• I replaced data types such as unsigned and long with types provided by ScummVM such as uint16 and int32.
  • I rewrote the code to use ScummVM Common::File API instead of the low level DOS file access code.
  • I translated variable and function names to English.
  • I objectified the code a bit adding a ModReader class.
At this point, without the original MOD file, I had no way to know if the code I wrote was correct. Writing this code however helped me understand the differences between the MOD format and the format used by the Mission Supernova game.

The two formats are very similar, but besides the different endianness, there are a few other differences. Actually the format for the two parts of Mission Supernova  is slightly different.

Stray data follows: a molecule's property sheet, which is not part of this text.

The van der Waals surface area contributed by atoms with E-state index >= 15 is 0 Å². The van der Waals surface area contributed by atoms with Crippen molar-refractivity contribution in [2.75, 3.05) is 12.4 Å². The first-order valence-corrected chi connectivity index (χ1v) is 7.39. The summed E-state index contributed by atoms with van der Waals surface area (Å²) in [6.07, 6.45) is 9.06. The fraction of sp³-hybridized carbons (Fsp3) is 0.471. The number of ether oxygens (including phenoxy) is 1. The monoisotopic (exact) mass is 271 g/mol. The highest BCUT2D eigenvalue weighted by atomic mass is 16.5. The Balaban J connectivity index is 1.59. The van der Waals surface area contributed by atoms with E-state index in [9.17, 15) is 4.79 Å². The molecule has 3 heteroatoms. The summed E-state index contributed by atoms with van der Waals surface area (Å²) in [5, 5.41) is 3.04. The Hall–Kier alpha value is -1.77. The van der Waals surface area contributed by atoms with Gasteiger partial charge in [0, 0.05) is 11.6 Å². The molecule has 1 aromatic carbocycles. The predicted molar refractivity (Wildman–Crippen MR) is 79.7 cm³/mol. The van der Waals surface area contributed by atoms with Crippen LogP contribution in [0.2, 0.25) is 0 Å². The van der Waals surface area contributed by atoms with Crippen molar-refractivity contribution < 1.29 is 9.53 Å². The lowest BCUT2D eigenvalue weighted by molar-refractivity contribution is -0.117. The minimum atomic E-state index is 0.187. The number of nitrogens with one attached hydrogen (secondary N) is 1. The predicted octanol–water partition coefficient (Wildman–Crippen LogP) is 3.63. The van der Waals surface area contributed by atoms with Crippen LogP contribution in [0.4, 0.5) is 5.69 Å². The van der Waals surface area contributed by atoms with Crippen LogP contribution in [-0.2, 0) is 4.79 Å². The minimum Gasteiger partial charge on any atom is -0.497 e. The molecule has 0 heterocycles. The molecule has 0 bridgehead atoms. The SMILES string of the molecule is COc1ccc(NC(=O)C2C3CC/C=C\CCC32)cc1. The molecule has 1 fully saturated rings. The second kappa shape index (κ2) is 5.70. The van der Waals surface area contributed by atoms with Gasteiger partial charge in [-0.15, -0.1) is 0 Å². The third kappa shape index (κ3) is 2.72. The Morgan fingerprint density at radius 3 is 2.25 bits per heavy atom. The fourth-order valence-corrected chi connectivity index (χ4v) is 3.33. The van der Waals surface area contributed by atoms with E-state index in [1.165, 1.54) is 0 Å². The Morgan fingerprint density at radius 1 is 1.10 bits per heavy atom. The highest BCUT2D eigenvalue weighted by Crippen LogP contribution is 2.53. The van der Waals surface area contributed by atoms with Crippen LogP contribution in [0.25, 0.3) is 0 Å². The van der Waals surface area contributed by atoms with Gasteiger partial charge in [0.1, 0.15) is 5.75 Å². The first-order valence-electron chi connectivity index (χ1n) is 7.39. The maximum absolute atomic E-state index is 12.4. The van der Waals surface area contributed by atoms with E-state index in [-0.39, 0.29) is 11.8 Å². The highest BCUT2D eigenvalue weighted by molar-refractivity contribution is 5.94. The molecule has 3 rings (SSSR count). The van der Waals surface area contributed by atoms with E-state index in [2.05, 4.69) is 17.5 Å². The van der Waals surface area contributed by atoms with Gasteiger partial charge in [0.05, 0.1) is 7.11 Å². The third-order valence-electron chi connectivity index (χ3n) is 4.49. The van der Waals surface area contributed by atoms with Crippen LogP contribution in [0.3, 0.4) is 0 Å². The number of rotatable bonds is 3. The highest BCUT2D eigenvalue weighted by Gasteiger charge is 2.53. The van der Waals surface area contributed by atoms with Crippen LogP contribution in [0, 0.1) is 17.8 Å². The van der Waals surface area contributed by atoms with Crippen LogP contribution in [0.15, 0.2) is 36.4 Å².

Here is a description of the MOD file header:

And one of the Mission Supernova part 1 data file header:

For the Mission Supernova part 2, there are only 15 instruments stored and not 22.

Note how some information is missing in the Mission Supernova data file. That means that we have to guess what that information should be when converting that data file back to a MOD file. Fortunately none of that missing information is really important. For example for the song name I just decided to use the name of the MOD file that was hardcoded in the original source code.

Some other information is just formatted in a different way, such as the Mission Supernova instruments data having a loop start and loop end instead of a loop start and loop length.

Also the Mission Supernova data file stores explicitly the number of patterns and the offsets of the samples data. Those have to be computed from other informations in the MOD format.